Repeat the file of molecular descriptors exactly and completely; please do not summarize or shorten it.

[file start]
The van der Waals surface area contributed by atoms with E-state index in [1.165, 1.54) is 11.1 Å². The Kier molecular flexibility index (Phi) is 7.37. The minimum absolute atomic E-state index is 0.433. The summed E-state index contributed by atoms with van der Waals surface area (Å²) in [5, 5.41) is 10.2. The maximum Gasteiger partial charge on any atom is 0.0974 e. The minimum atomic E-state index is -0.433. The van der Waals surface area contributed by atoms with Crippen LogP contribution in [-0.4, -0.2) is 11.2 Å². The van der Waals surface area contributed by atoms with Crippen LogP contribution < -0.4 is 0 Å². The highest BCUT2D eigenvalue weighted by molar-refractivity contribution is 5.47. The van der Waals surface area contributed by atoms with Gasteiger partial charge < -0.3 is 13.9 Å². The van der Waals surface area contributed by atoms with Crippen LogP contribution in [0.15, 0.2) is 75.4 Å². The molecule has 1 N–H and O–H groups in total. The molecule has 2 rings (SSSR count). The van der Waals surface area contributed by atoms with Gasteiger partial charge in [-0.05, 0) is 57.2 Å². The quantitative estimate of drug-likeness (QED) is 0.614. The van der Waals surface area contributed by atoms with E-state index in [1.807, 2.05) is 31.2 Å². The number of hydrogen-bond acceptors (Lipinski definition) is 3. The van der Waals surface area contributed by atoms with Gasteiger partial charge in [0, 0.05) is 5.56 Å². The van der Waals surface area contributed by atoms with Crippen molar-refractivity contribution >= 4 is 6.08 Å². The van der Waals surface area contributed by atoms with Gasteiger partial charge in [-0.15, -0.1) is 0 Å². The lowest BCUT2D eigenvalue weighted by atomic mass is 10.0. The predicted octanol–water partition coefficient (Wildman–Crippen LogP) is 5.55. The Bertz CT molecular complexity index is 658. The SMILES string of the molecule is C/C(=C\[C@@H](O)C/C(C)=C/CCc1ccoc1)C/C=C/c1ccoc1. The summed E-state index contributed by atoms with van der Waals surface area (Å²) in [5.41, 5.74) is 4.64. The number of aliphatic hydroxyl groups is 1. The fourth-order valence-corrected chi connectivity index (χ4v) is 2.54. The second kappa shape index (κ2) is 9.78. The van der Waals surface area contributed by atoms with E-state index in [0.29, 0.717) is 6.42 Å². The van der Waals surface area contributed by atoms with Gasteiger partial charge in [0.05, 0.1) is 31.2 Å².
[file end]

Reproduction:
The van der Waals surface area contributed by atoms with E-state index in [1.165, 1.54) is 11.1 Å². The Kier molecular flexibility index (Phi) is 7.37. The minimum absolute atomic E-state index is 0.433. The summed E-state index contributed by atoms with van der Waals surface area (Å²) in [5, 5.41) is 10.2. The maximum Gasteiger partial charge on any atom is 0.0974 e. The minimum atomic E-state index is -0.433. The van der Waals surface area contributed by atoms with Crippen LogP contribution in [-0.4, -0.2) is 11.2 Å². The van der Waals surface area contributed by atoms with Crippen LogP contribution < -0.4 is 0 Å². The highest BCUT2D eigenvalue weighted by molar-refractivity contribution is 5.47. The van der Waals surface area contributed by atoms with Gasteiger partial charge < -0.3 is 13.9 Å². The van der Waals surface area contributed by atoms with Crippen LogP contribution in [0.15, 0.2) is 75.4 Å². The molecule has 1 N–H and O–H groups in total. The molecule has 2 rings (SSSR count). The van der Waals surface area contributed by atoms with Gasteiger partial charge in [-0.05, 0) is 57.2 Å². The quantitative estimate of drug-likeness (QED) is 0.614. The van der Waals surface area contributed by atoms with E-state index in [1.807, 2.05) is 31.2 Å². The number of hydrogen-bond acceptors (Lipinski definition) is 3. The van der Waals surface area contributed by atoms with Gasteiger partial charge in [0, 0.05) is 5.56 Å². The van der Waals surface area contributed by atoms with Crippen molar-refractivity contribution >= 4 is 6.08 Å². The van der Waals surface area contributed by atoms with Gasteiger partial charge in [-0.15, -0.1) is 0 Å². The lowest BCUT2D eigenvalue weighted by atomic mass is 10.0. The predicted octanol–water partition coefficient (Wildman–Crippen LogP) is 5.55. The Bertz CT molecular complexity index is 658. The SMILES string of the molecule is C/C(=C\[C@@H](O)C/C(C)=C/CCc1ccoc1)C/C=C/c1ccoc1. The summed E-state index contributed by atoms with van der Waals surface area (Å²) in [5.41, 5.74) is 4.64. The number of aliphatic hydroxyl groups is 1. The fourth-order valence-corrected chi connectivity index (χ4v) is 2.54. The second kappa shape index (κ2) is 9.78. The van der Waals surface area contributed by atoms with E-state index in [0.29, 0.717) is 6.42 Å². The van der Waals surface area contributed by atoms with Gasteiger partial charge in [0.05, 0.1) is 31.2 Å².